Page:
Student conducting an experiment in a lab

For Researchers

If you have an idea for a technology that you think might be patentable or otherwise protectable, through copyright protection for example, contact any of the OTT staff members. The first step in disclosing an invention is filling out an invention disclosure form (Invention Disclosure Form). We need this form to accurately track your invention. Federal law requires that the University notify a government agency of inventions made under federally supported research. For this reason, it is essential that we know whether your technology was developed under federal sponsorship.

The invention disclosure also performs another legal function. When completed and submitted to the OTT, it serves as an Assignment from the inventor(s) to the University. Formalizing this transfer of ownership means that the University can act as Power of Attorney in future patent prosecution-related activities. For further information about the ownership of intellectual property developed at the University, please see Chapter 5: 5400, Employment Agreement Regarding Intellectual Property: Faculty-Staff Handbook.

In addition to assigning ownership of inventions created at the University to the University, the invention disclosure ensures that all co-inventors are identified and their complete contact information referenced. Identifying all of the co-inventors is necessary for validating the division of royalties between the inventors themselves. Though not every invention submitted to the OTT will be successfully commercialized, it is often the case the commercialization timeline can take several years. During this time, some of the team members invariably move on to other career paths. Tracking them down to determine how they collectively wish to split royalties on a project on which they collaborated years ago is an inefficient use of everyone’s time. For this reason, it makes sense for the research team to agree upon a royalty division among themselves while still employed or attending the University.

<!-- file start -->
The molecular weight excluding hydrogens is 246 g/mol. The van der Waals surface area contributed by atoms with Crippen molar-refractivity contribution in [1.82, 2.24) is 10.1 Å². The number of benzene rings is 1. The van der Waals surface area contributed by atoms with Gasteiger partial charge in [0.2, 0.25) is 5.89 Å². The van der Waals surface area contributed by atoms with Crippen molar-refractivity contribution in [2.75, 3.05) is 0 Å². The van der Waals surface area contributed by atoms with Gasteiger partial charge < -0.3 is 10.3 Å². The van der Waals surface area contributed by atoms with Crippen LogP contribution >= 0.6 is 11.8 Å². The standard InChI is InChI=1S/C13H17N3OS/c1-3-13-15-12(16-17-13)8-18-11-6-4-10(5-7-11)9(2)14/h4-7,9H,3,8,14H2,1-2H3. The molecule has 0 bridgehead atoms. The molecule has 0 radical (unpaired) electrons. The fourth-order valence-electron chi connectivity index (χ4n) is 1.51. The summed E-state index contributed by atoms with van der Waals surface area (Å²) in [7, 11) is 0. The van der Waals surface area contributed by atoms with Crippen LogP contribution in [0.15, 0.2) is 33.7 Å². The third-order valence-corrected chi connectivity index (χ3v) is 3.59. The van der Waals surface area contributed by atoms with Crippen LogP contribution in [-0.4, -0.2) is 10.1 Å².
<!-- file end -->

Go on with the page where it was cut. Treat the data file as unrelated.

For details concerning the University’s policies regarding royalties, please see Chapter 5: 5300, B-4, Royalties and Income, Faculty-Staff Handbook.

Return your completed disclosure form to OTT. In the majority of cases, we will file a provisional patent application with the information that you provide. A provisional patent application must meet all of the requirements of 35 U.S.C. § 112. In brief, it must provide a complete written description that enables one of skill in the art to practice the invention. A member of the OTT staff can help you determine the level of detail necessary.